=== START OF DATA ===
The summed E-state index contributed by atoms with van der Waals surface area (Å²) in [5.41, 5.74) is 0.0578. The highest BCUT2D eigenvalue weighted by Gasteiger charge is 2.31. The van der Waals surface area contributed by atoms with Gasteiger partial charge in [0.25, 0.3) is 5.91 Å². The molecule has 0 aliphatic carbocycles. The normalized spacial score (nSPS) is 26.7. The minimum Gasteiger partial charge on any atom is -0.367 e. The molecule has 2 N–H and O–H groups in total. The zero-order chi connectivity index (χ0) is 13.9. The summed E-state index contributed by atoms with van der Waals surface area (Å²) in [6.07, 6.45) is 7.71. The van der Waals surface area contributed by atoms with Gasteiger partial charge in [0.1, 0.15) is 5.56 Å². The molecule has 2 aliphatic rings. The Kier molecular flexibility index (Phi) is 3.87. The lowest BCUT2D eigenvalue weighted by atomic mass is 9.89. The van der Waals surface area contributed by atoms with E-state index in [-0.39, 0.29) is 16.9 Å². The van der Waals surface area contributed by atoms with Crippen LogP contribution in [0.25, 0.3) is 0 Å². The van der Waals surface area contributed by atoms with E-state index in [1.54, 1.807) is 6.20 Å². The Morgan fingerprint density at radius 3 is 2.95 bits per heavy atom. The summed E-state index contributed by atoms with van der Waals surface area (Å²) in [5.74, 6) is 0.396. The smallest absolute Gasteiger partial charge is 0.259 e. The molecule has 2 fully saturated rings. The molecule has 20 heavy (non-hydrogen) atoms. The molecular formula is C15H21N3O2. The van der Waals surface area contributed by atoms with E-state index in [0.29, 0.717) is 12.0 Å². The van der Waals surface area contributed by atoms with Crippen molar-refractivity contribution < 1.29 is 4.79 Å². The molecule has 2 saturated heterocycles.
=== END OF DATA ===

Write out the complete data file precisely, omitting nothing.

The summed E-state index contributed by atoms with van der Waals surface area (Å²) in [5.41, 5.74) is 0.0578. The highest BCUT2D eigenvalue weighted by Gasteiger charge is 2.31. The van der Waals surface area contributed by atoms with Gasteiger partial charge in [0.25, 0.3) is 5.91 Å². The molecule has 0 aliphatic carbocycles. The normalized spacial score (nSPS) is 26.7. The minimum Gasteiger partial charge on any atom is -0.367 e. The molecule has 2 N–H and O–H groups in total. The zero-order chi connectivity index (χ0) is 13.9. The summed E-state index contributed by atoms with van der Waals surface area (Å²) in [6.07, 6.45) is 7.71. The van der Waals surface area contributed by atoms with Gasteiger partial charge in [0.1, 0.15) is 5.56 Å². The molecule has 2 aliphatic rings. The Kier molecular flexibility index (Phi) is 3.87. The lowest BCUT2D eigenvalue weighted by atomic mass is 9.89. The van der Waals surface area contributed by atoms with E-state index in [-0.39, 0.29) is 16.9 Å². The van der Waals surface area contributed by atoms with Crippen LogP contribution in [0.25, 0.3) is 0 Å². The van der Waals surface area contributed by atoms with E-state index in [1.54, 1.807) is 6.20 Å². The Morgan fingerprint density at radius 3 is 2.95 bits per heavy atom. The summed E-state index contributed by atoms with van der Waals surface area (Å²) in [5.74, 6) is 0.396. The smallest absolute Gasteiger partial charge is 0.259 e. The molecule has 2 fully saturated rings. The molecule has 20 heavy (non-hydrogen) atoms. The molecular formula is C15H21N3O2. The van der Waals surface area contributed by atoms with E-state index in [0.29, 0.717) is 12.0 Å². The van der Waals surface area contributed by atoms with Crippen molar-refractivity contribution < 1.29 is 4.79 Å². The molecule has 2 saturated heterocycles.